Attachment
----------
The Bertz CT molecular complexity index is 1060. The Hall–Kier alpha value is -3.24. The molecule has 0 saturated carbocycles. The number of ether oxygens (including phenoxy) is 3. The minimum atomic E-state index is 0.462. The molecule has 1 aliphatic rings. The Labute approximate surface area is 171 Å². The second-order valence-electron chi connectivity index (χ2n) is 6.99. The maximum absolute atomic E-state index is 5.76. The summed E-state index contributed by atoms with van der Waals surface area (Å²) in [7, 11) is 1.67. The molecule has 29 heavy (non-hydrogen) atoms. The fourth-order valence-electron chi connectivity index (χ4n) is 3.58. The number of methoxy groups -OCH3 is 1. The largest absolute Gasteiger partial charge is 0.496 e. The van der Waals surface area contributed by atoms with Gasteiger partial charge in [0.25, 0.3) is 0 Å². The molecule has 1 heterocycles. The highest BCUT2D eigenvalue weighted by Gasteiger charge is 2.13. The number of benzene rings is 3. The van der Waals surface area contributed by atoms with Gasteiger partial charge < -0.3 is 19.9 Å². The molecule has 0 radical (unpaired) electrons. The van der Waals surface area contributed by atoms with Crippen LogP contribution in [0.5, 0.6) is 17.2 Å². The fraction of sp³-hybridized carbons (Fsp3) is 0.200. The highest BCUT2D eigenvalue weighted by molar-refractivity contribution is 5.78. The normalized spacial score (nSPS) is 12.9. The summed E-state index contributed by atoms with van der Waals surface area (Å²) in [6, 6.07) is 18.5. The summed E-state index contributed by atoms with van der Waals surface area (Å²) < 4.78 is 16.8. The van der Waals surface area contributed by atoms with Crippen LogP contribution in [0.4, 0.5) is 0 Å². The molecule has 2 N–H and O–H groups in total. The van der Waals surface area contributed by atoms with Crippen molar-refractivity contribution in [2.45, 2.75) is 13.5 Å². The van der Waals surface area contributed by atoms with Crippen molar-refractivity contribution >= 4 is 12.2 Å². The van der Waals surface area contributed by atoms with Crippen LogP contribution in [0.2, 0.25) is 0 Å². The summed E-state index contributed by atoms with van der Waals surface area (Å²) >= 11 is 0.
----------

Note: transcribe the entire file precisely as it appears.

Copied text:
The Bertz CT molecular complexity index is 1060. The Hall–Kier alpha value is -3.24. The molecule has 0 saturated carbocycles. The number of ether oxygens (including phenoxy) is 3. The minimum atomic E-state index is 0.462. The molecule has 1 aliphatic rings. The Labute approximate surface area is 171 Å². The second-order valence-electron chi connectivity index (χ2n) is 6.99. The maximum absolute atomic E-state index is 5.76. The summed E-state index contributed by atoms with van der Waals surface area (Å²) in [7, 11) is 1.67. The molecule has 29 heavy (non-hydrogen) atoms. The fourth-order valence-electron chi connectivity index (χ4n) is 3.58. The number of methoxy groups -OCH3 is 1. The largest absolute Gasteiger partial charge is 0.496 e. The van der Waals surface area contributed by atoms with Gasteiger partial charge in [0.25, 0.3) is 0 Å². The molecule has 1 heterocycles. The highest BCUT2D eigenvalue weighted by Gasteiger charge is 2.13. The number of benzene rings is 3. The van der Waals surface area contributed by atoms with Gasteiger partial charge < -0.3 is 19.9 Å². The molecule has 0 radical (unpaired) electrons. The van der Waals surface area contributed by atoms with Crippen LogP contribution in [0.5, 0.6) is 17.2 Å². The fraction of sp³-hybridized carbons (Fsp3) is 0.200. The highest BCUT2D eigenvalue weighted by molar-refractivity contribution is 5.78. The normalized spacial score (nSPS) is 12.9. The summed E-state index contributed by atoms with van der Waals surface area (Å²) in [6, 6.07) is 18.5. The summed E-state index contributed by atoms with van der Waals surface area (Å²) < 4.78 is 16.8. The van der Waals surface area contributed by atoms with Crippen LogP contribution in [0.4, 0.5) is 0 Å². The molecule has 2 N–H and O–H groups in total. The van der Waals surface area contributed by atoms with Crippen molar-refractivity contribution in [2.45, 2.75) is 13.5 Å². The van der Waals surface area contributed by atoms with Crippen molar-refractivity contribution >= 4 is 12.2 Å². The van der Waals surface area contributed by atoms with Crippen LogP contribution in [0.2, 0.25) is 0 Å². The summed E-state index contributed by atoms with van der Waals surface area (Å²) >= 11 is 0.